Thus, on strict examination, our good acts do not allow us to open our lips in boasting before others or in trumpeting inwardly to ourselves. But if we bring to memory all our blameworthy deeds—empty, vain, useless, harmful, lawless, abhorrent to God, of which there are sure to be many, what must we feel then? Perhaps someone will say: ‘ Weigh one side against the other and judge yourself by whichever is heavier.’ But here such a method is unsuitable. Actions proceed from within. If wrong actions occur, it means that our inner state is wrong; and it is this inner state which determines our worth before God—our essential worth. If this cannot be approved, then the whole man is unworthy of approval.

I shall add one more thing: all our actions done visibly, in the household, in society, at work, constitute our behaviour. If we look round, we cannot but say that on the whole our behaviour is correct. But we cannot assert that our inner state is equally correct. The eyes of the people around us exert a great pressure on our designs. These witnesses force us not to give expression to the evil which arises in the heart; we refrain from evil—and our behaviour appears correct. Were it not for them our behaviour would look quite different; and it often becomes such as long as we are sure that no other eyes can see us. It happens with some people, that as soon as their outer conditions change and they can live more freely, all that was previously concealed, for fear of being seen by others, bursts out and a formerly well-behaved man becomes a drunkard, a debauchee, or even a robber. All these bad impulses were not born at this moment, they existed before, but were denied expression, whereas now they are given free rein and so become manifest.

But even if all this was merely inside, then the whole man was such—a drunkard, a debauchee, a robber / —although outwardly he seemed different. Look carefully, maybe you too belong to this category. If it is so, to however small a degree, you have no right to boast or to accept praise.

To conclude: if, following all the indications set out above, you begin to make a frequent survey of your life, then, when the enemy begins to blow your trumpet into your ears, saying how good you are, this trumpeting will not find response within you by engendering self-esteem or self-approval, but, on the contrary, will be repulsed on every occasion by the most humble and disparaging thoughts and feelings about yourself.

Chapter 35

Some indications useful in the work of overcoming passions and acquiring virtue

Although I have already told you a great deal about the means to use in overcoming passions and acquiring virtue, there remains something else to be said about it.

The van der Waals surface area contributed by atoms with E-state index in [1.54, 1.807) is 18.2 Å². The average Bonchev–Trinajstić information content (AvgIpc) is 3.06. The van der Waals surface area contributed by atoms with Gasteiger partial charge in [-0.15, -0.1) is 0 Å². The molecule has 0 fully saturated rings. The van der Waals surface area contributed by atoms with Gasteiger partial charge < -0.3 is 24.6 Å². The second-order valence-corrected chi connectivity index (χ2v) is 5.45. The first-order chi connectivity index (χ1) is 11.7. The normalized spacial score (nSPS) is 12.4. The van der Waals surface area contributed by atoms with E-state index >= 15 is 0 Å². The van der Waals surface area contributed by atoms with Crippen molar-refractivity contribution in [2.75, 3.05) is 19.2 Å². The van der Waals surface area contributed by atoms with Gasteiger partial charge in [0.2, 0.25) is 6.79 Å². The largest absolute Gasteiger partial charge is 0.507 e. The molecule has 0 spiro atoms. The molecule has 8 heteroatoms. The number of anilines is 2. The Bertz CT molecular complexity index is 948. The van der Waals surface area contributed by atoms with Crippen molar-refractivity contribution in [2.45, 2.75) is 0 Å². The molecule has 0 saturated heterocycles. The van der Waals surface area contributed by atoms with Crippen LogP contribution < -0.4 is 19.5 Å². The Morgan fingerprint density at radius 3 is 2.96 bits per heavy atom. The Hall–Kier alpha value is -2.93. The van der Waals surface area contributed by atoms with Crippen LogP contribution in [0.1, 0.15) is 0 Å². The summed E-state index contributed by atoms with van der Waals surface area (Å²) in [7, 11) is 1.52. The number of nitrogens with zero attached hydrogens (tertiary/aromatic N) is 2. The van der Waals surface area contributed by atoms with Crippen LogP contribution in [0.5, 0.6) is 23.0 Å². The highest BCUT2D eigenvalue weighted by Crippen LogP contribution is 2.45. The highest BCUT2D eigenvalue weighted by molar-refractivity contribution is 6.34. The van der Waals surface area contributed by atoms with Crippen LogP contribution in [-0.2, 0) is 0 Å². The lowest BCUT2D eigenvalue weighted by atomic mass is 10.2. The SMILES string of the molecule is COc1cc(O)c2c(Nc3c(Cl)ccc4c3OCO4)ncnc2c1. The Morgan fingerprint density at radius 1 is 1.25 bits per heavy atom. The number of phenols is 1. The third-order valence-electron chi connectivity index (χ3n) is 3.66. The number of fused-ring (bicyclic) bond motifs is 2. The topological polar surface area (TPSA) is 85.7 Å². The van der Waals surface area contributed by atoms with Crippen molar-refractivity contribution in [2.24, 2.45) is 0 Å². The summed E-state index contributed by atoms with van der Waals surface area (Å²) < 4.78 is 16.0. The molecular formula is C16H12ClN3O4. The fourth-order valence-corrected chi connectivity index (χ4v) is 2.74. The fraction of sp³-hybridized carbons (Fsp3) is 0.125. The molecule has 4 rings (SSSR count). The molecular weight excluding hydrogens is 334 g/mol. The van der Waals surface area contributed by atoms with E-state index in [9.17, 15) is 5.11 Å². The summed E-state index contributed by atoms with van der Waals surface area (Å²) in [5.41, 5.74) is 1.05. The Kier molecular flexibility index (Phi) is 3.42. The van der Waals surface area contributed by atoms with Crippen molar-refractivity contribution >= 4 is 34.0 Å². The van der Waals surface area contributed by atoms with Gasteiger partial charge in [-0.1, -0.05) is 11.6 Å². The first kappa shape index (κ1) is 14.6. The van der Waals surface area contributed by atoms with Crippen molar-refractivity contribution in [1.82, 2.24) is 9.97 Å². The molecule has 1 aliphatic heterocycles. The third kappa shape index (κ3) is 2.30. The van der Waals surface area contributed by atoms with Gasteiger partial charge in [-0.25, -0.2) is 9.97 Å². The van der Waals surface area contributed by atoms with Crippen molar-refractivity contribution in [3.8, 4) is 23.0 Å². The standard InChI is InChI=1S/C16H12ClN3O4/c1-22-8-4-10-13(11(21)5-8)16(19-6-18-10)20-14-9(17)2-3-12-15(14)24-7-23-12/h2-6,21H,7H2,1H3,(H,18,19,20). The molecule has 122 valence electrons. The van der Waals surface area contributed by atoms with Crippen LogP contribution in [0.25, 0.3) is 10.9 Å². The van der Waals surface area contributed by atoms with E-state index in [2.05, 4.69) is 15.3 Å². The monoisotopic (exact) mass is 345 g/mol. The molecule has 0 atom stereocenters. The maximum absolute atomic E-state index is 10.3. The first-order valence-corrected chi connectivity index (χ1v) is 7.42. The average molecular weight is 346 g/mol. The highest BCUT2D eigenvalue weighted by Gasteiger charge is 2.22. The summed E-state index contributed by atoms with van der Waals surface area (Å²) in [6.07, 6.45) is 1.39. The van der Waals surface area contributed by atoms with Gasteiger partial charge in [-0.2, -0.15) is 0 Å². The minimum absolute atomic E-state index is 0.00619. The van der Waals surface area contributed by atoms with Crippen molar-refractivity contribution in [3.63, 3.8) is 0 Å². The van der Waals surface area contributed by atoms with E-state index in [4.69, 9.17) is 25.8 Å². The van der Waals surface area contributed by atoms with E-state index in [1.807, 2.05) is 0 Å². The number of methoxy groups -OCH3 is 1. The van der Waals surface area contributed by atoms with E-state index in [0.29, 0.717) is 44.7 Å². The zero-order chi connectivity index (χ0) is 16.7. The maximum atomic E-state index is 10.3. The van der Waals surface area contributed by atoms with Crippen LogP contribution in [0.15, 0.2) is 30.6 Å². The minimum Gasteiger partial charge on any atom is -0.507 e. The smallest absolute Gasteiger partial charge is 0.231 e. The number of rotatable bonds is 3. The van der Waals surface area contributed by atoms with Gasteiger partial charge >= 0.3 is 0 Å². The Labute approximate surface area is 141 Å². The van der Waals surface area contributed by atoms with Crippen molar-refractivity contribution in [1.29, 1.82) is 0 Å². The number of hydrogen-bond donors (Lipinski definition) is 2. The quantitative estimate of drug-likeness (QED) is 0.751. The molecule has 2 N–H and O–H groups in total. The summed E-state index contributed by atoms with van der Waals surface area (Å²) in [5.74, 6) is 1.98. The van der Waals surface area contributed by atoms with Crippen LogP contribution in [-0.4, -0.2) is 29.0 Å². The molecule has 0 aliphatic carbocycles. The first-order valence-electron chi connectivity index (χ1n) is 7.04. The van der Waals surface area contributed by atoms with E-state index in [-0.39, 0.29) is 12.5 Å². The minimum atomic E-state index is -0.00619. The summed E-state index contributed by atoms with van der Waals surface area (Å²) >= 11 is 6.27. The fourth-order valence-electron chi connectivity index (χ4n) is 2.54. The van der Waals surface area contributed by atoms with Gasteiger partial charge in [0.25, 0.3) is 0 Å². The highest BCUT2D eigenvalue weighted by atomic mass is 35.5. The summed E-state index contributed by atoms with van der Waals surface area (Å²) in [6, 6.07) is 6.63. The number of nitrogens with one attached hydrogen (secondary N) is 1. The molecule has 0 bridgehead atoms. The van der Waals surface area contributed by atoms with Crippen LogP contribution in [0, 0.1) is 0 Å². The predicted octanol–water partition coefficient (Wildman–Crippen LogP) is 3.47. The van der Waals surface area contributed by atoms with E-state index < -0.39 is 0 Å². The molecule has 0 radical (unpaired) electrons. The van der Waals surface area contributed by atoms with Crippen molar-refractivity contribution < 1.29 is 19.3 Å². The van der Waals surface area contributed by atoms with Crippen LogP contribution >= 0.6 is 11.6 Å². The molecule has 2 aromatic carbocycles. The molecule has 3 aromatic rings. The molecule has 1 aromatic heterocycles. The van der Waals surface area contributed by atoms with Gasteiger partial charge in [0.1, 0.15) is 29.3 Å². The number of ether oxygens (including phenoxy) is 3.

First of all I say to you: brother, in acquiring virtue do not follow the example of those who, in the course of the seven days of the week, arrange their spiritual works in such a way that one should serve one virtue, another—another virtue, and so on, without taking into consideration whether they stand in need of this or that at the actual moment. No, do not act thus, but take up arms pre-eminently against the passion which troubles you) most, which has often conquered you and which is ready to attack you again now.

Fight it with your whole strength and strive to establish yourself in the virtue opposed to that passion, using for this purpose all suitable practices and tasks.; For as soon as you succeed in this, you will, by this very fact, bring to life all other virtues in yourself and will be clothed in them as in armour, which will then protect you from all the arrows of passions. ‘By nature our heart is full of good dispositions; but passions come and stifle them. These passions are not of equal strength in every man, but in one man one passion predominates, in another another passion rules over the rest. As soon as you banish the chief passion, all the others grow weaker and recede by themselves. When this comes to pass, the good dispositions, freed from their yoke, acquire ‘ in you the strength natural to them and, standing at the door of, your heart, are always ready to serve you, whenever it is required. Secondly, do not allot any definite time for the acquisition of virtues, neither days, nor weeks, months nor years, saying to yourself: ‘I shall work, and then rest, and then, having rested, I will start the same work again.’ No, no rest is allowed here. Prepare yourself for continual labour, struggle and effort, allowing no thought of alleviation, in imitation of St. Paul, who says of himself: ‘I therefore so run,—I follow after, if that I may apprehend, ‘ —I press toward the mark’ (I Cor. ix. 26; Phil. iii. 12, 14).) To stop for rest on the path of virtue means not to gain new strength, but to dissipate the strength one has acquired and to become weakened; and this is the same as turning back, or as destroying what was so laboriously built. By stopping I mean—imagining that the virtue is already gained in its perfection, and so paying no attention to its deficiencies and neglecting chances of good actions. Be not like that, but be always watchful and zealous. Do not shut your eyes, do not turn away when you meet with such chances, but, on the contrary, look out for them and strive towards them. Look upon them with love—all, but especially those, which present some difficulties to achieving what is right in them. The straining of our powers to overcome obstacles in right actions brings the habit of virtue more quickly and sends its roots deeper into the heart. Only avoid, all you can, those occasions which, while they offer a chance to manifest the virtue of chastity, at the same time threaten to set unclean lust on fire in you. It is better not to let this fire come near your members, lest you be scorched and burnt by it.